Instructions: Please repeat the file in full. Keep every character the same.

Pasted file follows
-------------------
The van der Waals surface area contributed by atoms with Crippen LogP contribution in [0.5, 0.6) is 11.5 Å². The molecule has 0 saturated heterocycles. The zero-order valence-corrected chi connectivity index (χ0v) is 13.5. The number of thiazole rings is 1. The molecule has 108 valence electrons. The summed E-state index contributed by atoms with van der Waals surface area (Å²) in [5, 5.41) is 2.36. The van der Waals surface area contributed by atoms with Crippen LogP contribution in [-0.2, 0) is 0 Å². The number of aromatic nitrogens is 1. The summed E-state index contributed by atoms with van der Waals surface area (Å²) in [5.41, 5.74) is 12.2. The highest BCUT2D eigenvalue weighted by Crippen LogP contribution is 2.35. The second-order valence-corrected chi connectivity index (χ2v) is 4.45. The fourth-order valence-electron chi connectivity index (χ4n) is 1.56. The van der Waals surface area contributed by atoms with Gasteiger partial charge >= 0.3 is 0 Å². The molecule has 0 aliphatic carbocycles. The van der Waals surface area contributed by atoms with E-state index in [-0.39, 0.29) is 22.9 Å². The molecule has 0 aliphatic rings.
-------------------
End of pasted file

The van der Waals surface area contributed by atoms with Crippen LogP contribution in [0.5, 0.6) is 11.5 Å². The molecule has 0 saturated heterocycles. The zero-order valence-corrected chi connectivity index (χ0v) is 13.5. The number of thiazole rings is 1. The molecule has 108 valence electrons. The summed E-state index contributed by atoms with van der Waals surface area (Å²) in [5, 5.41) is 2.36. The van der Waals surface area contributed by atoms with Crippen LogP contribution in [-0.2, 0) is 0 Å². The number of aromatic nitrogens is 1. The summed E-state index contributed by atoms with van der Waals surface area (Å²) in [5.41, 5.74) is 12.2. The highest BCUT2D eigenvalue weighted by Crippen LogP contribution is 2.35. The second-order valence-corrected chi connectivity index (χ2v) is 4.45. The fourth-order valence-electron chi connectivity index (χ4n) is 1.56. The van der Waals surface area contributed by atoms with Gasteiger partial charge >= 0.3 is 0 Å². The molecule has 0 aliphatic carbocycles. The van der Waals surface area contributed by atoms with E-state index in [-0.39, 0.29) is 22.9 Å². The molecule has 0 aliphatic rings.